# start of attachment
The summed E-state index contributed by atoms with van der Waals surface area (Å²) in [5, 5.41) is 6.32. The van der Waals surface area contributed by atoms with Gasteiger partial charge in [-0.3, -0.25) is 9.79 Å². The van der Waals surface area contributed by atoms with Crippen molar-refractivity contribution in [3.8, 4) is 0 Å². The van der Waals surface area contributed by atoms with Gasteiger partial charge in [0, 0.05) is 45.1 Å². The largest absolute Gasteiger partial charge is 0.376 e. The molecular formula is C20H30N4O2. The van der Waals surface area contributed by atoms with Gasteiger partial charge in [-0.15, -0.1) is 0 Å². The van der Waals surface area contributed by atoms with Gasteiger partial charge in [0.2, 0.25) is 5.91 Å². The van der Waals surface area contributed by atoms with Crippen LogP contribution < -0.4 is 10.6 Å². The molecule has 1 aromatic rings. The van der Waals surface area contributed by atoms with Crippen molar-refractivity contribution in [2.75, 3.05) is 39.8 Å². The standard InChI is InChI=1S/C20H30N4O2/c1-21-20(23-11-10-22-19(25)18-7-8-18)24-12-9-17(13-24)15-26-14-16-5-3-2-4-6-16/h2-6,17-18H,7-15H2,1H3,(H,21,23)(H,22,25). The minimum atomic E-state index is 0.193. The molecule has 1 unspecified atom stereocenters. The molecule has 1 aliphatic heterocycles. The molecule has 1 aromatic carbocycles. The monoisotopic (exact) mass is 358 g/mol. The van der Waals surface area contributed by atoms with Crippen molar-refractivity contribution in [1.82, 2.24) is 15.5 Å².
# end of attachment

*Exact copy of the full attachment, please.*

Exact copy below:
The summed E-state index contributed by atoms with van der Waals surface area (Å²) in [5, 5.41) is 6.32. The van der Waals surface area contributed by atoms with Gasteiger partial charge in [-0.3, -0.25) is 9.79 Å². The van der Waals surface area contributed by atoms with Crippen molar-refractivity contribution in [3.8, 4) is 0 Å². The van der Waals surface area contributed by atoms with Gasteiger partial charge in [0, 0.05) is 45.1 Å². The largest absolute Gasteiger partial charge is 0.376 e. The molecular formula is C20H30N4O2. The van der Waals surface area contributed by atoms with Gasteiger partial charge in [-0.15, -0.1) is 0 Å². The van der Waals surface area contributed by atoms with Gasteiger partial charge in [0.2, 0.25) is 5.91 Å². The van der Waals surface area contributed by atoms with Crippen LogP contribution < -0.4 is 10.6 Å². The molecule has 1 aromatic rings. The van der Waals surface area contributed by atoms with Crippen molar-refractivity contribution in [2.75, 3.05) is 39.8 Å². The standard InChI is InChI=1S/C20H30N4O2/c1-21-20(23-11-10-22-19(25)18-7-8-18)24-12-9-17(13-24)15-26-14-16-5-3-2-4-6-16/h2-6,17-18H,7-15H2,1H3,(H,21,23)(H,22,25). The minimum atomic E-state index is 0.193. The molecule has 1 unspecified atom stereocenters. The molecule has 1 aliphatic heterocycles. The molecule has 1 aromatic carbocycles. The monoisotopic (exact) mass is 358 g/mol. The van der Waals surface area contributed by atoms with Crippen molar-refractivity contribution in [1.82, 2.24) is 15.5 Å².